Review: Mixed In Key Mashup Software

Review Summary:

If you can DJ well enough, you can use this well enough. It won't help you if you have no idea about beats, and bars, and what might go well together, nor if you're tone deaf and aren't in a position to judge how good the results actually are.

Mashup Software
  • Mashup Software
  • Rating: 3
  • From: Mixed In Key
  • Price: $39
  • Reviewed by:
  • On February 8, 2012
  • Last modified:August 19, 2014
Mashups made easy? That's the promise of Mashup, from Mixed in Key. We thought the best way to test it was to take their "five minute mashup" challenge.

Mashups made easy? That's the promise of Mashup, from Mixed in Key. We thought the best way to test it was to take their "five minute mashup" challenge.

Review: Mixed In Key Mashup Software

Mashups are a bit of a holy grail, aren't they? DJs are always being told they should get into production, start making music, do more than just play records.

Trouble is, most DJs are still hooked on the immediacy of DJing. Great next tune, throw it on, find another, throw it on. To these guys, the music collection is everything. Production, with all its promises of long nights in the studio going over the same thing time and time again, no crowd, no reaction - well, it's just not particularly appealing.

Throw in the fact that you also need a level of musical theory knowledge that many DJs frankly don't have, and you begin to see the big divide that's opening up between "just play the music" DJs and the mashup, production and beat generating crews.

Into this divide comes Mixed In Key Mashup. The makers claim you can "make a mashup in five minutes" with it. Well I just had to test that out, now didn't I? (By the way, there's an iPad version too: Here's our Mixed In Key iMashup review.)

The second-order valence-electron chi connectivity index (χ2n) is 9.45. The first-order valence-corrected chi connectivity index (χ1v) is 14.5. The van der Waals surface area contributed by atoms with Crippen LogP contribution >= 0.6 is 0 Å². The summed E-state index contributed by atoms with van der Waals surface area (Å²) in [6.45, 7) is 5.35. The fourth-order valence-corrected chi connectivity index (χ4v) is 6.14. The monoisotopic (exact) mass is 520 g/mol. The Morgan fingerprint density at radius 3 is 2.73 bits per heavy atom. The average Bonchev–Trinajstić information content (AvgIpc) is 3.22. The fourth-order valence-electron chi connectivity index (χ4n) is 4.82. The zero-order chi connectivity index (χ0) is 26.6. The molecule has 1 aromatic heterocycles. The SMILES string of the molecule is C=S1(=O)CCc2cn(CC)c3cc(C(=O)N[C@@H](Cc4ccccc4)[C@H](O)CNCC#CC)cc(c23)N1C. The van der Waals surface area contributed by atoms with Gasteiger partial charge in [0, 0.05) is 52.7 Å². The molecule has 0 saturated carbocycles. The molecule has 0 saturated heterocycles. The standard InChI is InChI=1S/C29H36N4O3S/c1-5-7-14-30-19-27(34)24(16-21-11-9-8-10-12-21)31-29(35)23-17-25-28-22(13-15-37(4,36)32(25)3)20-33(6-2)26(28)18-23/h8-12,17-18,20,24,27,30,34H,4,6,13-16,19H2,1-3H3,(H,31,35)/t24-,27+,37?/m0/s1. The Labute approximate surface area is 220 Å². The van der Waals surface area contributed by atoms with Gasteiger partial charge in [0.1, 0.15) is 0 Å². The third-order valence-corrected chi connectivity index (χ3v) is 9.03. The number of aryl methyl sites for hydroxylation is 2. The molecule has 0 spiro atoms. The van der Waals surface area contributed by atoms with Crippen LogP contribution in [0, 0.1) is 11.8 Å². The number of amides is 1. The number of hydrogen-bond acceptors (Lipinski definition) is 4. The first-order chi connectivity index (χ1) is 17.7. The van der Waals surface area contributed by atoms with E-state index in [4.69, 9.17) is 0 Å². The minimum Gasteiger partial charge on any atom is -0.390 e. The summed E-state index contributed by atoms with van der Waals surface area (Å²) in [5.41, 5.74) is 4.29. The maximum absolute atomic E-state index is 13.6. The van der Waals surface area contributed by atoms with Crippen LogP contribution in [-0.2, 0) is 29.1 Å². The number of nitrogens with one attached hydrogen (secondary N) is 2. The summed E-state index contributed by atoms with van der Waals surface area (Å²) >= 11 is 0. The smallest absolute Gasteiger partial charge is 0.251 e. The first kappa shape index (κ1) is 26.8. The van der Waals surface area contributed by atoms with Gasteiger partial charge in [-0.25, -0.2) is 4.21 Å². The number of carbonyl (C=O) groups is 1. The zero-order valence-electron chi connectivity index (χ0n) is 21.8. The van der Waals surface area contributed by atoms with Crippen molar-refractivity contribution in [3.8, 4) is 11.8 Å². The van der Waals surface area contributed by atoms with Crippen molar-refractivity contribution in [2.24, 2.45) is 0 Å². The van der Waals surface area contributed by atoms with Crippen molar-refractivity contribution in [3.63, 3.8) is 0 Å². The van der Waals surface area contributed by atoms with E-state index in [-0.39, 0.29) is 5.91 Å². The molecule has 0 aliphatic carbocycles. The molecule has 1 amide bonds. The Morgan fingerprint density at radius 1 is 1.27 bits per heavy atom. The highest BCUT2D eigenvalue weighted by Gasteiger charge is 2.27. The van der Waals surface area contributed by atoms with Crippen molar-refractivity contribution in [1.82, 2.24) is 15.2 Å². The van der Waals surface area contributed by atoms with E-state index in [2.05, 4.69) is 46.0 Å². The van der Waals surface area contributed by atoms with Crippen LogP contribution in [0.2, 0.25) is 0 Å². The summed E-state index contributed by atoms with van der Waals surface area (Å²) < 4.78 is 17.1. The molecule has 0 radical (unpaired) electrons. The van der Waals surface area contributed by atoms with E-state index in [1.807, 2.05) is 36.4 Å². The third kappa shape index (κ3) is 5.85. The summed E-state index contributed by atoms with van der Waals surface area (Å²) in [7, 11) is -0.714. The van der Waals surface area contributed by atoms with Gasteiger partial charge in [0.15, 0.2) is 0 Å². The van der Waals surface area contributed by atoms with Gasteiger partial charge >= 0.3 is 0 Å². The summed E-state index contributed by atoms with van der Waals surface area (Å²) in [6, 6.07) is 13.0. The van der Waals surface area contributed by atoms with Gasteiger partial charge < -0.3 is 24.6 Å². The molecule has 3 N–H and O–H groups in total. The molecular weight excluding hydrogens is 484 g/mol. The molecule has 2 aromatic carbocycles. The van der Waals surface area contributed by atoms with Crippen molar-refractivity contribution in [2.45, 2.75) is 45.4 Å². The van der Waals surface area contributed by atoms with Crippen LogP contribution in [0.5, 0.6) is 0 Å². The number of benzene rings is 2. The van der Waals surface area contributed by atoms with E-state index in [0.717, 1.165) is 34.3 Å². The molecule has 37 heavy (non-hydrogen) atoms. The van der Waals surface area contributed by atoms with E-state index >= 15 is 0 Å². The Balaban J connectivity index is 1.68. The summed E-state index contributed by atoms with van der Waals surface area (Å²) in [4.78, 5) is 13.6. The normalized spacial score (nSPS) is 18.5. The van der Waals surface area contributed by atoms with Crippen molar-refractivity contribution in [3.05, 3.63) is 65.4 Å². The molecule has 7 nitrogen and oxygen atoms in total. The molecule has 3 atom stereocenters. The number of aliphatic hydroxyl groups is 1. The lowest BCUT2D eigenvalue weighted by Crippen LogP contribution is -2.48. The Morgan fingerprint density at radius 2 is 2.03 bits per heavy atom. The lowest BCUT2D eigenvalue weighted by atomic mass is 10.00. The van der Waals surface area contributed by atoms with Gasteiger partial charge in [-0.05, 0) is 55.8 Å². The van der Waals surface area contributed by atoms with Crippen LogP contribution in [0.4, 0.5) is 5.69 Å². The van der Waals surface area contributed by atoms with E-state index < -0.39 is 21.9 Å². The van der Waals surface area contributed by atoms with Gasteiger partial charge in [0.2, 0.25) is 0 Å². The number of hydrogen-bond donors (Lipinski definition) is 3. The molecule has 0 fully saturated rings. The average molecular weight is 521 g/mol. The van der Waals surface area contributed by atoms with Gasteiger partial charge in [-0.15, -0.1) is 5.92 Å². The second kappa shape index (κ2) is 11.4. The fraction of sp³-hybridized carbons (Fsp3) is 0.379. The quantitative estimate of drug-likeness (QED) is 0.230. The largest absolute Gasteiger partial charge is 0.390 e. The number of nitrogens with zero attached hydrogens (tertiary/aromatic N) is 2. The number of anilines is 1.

First impressions

Mixed in Key is the company behind the popular software of the same name, that uses digital algorithms to work out the musical key of your music, tagging it with a clever system to allow you to then have a go at harmonic DJ mixing without really understanding the theory. Our audience can't get enough of this particular piece of software.

So it'll come as no surprise to learn that Mixed In Key Mashup builds on this. To start with, it is simple in appearance - really simple, actually. Secondly, once you being to play with the software, you realise that it uses Mixed in Key's ability to guess the musical key of a track to do all that complicated stuff in the background for you. It holds the promise of your just dragging tunes into a window, and - well, and it doing all the hard stuff for you.

Mashup review

The "harmonic compatibility" percentage claims to tells you how closely tracks are musically matched.

The bottom half of the screen is where you drag the music you want to work with to. The software then analyses this (to basically see how closely related the musical keys are) and gives you the result as a percentage. So in theory you then drag a track from here into the top window, and it immediately tells you how well matched the other tracks are. It's up to you if you want to go for tunes it thinks are well matched or not.

(By the way, it never actually gives you the key, so if you want to know that, you still need to own Mixed In Key 5).

This analysing can take quite a long time if you have a lot of source material tracks, although the software "remembers" tracks, and can work with Mixed In Key 5's information too.